Clever. Real clever, Disney.
It’s the Christmas holidays. Students are out of school, family is back for a few weeks, and some people get time off work. Why not go watch the new Star Wars movie? This will be the theme for the foreseeable future, as Disney plans to release a Star Wars movie every year, and they began with The Force Awakens.
I’m not personally invested in the franchise, as I was born after the original trilogy came out and was given Episode I as a first impression. As an outsider looking in, it seems like the original trilogy was a revolutionary, never-before-seen concept at the time, ambitious in its scope, literary in its inspiration, and epic in its presentation. Unfortunately, everything after the first three movies has been utter garbage (with the exception of one game, and perhaps some books, I do believe).
Rogue One is basically Episode 3.5, taking place just before the events of Episode IV: A New Hope. It follows Jyn Erso, daughter of the head engineer of the Death Star, and her decision to aid the rebellion by stealing the plans which contain the planet killer’s fatal weakness. This review will consider the good, the bad, and the ugly. There will be some spoilers.
I liked this movie more than Force Awakens. The main reason is that it’s an original story, and that counts for a lot in my book. Just about anything is better than a point-by-point facelift of a classic, and Rogue One‘s story also matters, as it details the important plot point of how Princess Leia had the Death Star plans in the first place. This is the perfect way to produce DLC–I mean side stories. Show us more information on a story we already love.
Unlike A Force Awakens, Rogue One is also a complete story. Though Rogue One openly acknowledges that it takes place in an established setting and plotline, it doesn’t have to rely on any of the previous movies nor future releases for us to understand what’s going on, hence the fewer plot holes (in comparison to episode VII).
I will say there are two great things about this movie. The first is Vader’s scene at the end. Vader and Gray Fox are officially the most badass dudes to have ever walked down a hallway. This scene alone is worth the price of admission.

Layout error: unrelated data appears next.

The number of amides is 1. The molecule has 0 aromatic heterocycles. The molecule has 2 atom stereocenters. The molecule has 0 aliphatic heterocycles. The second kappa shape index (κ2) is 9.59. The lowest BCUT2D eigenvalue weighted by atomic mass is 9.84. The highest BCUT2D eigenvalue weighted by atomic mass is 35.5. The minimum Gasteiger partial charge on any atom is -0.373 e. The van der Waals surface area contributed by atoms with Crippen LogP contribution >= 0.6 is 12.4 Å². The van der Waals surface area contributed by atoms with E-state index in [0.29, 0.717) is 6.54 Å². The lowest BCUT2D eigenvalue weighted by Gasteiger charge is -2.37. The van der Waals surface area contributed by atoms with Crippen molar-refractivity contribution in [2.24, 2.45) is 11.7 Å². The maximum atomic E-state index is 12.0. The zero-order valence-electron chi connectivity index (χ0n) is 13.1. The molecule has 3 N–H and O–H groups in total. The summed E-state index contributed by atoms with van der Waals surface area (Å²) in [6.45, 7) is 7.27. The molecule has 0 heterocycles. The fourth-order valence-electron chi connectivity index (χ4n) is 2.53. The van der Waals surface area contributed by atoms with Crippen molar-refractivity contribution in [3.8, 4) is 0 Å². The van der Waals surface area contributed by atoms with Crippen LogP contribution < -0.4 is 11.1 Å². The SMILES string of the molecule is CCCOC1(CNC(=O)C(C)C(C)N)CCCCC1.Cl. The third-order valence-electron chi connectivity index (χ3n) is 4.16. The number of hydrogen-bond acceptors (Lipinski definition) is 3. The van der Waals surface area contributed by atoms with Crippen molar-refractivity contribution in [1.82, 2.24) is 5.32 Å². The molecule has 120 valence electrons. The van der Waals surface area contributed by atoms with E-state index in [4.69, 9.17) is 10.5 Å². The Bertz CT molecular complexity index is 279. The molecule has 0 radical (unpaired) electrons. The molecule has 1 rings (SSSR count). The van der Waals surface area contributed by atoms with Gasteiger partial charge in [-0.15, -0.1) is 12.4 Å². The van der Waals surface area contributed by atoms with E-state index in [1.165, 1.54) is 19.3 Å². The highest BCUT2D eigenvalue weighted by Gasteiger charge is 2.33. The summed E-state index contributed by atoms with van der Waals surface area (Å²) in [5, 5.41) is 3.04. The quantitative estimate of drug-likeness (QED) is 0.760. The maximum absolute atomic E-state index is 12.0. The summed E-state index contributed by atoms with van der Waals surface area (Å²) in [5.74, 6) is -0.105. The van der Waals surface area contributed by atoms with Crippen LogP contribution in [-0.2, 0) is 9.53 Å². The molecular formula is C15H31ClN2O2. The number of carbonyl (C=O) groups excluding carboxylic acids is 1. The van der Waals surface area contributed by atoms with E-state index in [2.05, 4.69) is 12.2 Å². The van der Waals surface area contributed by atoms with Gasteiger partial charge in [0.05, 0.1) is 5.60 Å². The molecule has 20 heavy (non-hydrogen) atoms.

Secondly, Krennic is perhaps the most interesting character out of the entire cast. I say this because he checks off just about everything that is required for a character to be likeable and interesting: he has ambition, he takes action to achieve said ambition, and his weakness is tied to that ambition. The only thing that counts against him is that he’s not a good guy.
…which doesn’t bode well for the rest of the cast. Though it often happens with films that antagonists end up being more interesting than protagonists, this was the first time none of the good guys interested me, and Krennic wasn’t even the head honcho! There’s still Tarkin and Vader. So how did a lackey end up being the most interesting character?
None of the good guys in Rogue One ever convince us that what they’re doing is what they really want. Jyn is a convict at the beginning of the movie. Her decision to aid the rebellion is based on a promise that she won’t go to jail, something the rebellion can’t even guarantee. Much of her character development hinges on her relationship with her father, but the film goes about it in a lazy fashion, banking on the father-daughter relationship for insta-emotion. Her father was an engineer, yes? Why not make Jyn an illegal pod racer or something, and she uses a pod racer built by her dad, or have her be an engineer herself, to show that she really did look up to her father? Instead we get hug scenes and sappy exposition, aka the easy and lazy way out. Because they don’t put effort into showing us Jyn had a real relationship with her father, her motivation becomes hollow as well.
Everyone else is basically forgettable, except maybe Donnie Yen’s character because kung-fu. But even that was somewhat awkward. Does casting an asian actor just so he can use martial arts really help move diversity forward? Why not cast an asian guy as an all-star Imperial hockey player? None of the supporting cast stand out, either in performance or personality-wise. They are all stand-ins whose actors can are replaceable and inevitably forgettable. (Except maybe Krennic.)
It goes without saying that the Star Wars franchise probably would’ve been better off without this film, though not more so than Episodes I-III and VII. Any time something amazing and original gets plundered and rehashed as much as Star Wars has by the Hollywood machine, it’s bad. It’s depressing in almost the same way as watching the Great Barrier Reef die, or to have a rainforest be cleared out for a shopping mall. The original trilogy was complete, original, ground-breaking in various respects, entertaining, and epic. Since then, the Star Wars brand has now become the classiest whore of the pimp that is Disney, and it’s just sad. Like I said, I’m not a big Star Wars fan, but I can understand the pain of seeing something I love be ruined and its legacy shit on because someone wanted to make more money. It has happened before, it’s happening now, and it will continue to happen forever and ever, in galaxies far far away…
Let’s not kid ourselves: you’ve probably watched it already, and if you’re still reading you’re probably wondering what to make of it, or to try and understand why you half-liked and half-disliked the film. It’s an average film, not terrible by any means, but it’s not particularly inspiring or innovative either. Those two I-words are what we associate with A New Hope, Empire Strikes Back, and Return of the Jedi, but that ship has sailed. All we can do now really is believe in the force, and pray it exerts some of its will onto Hollywood, in the hopes that a decent Star Wars film will come out sooner rather than never.
This has been a gamobo review. Thanks for reading.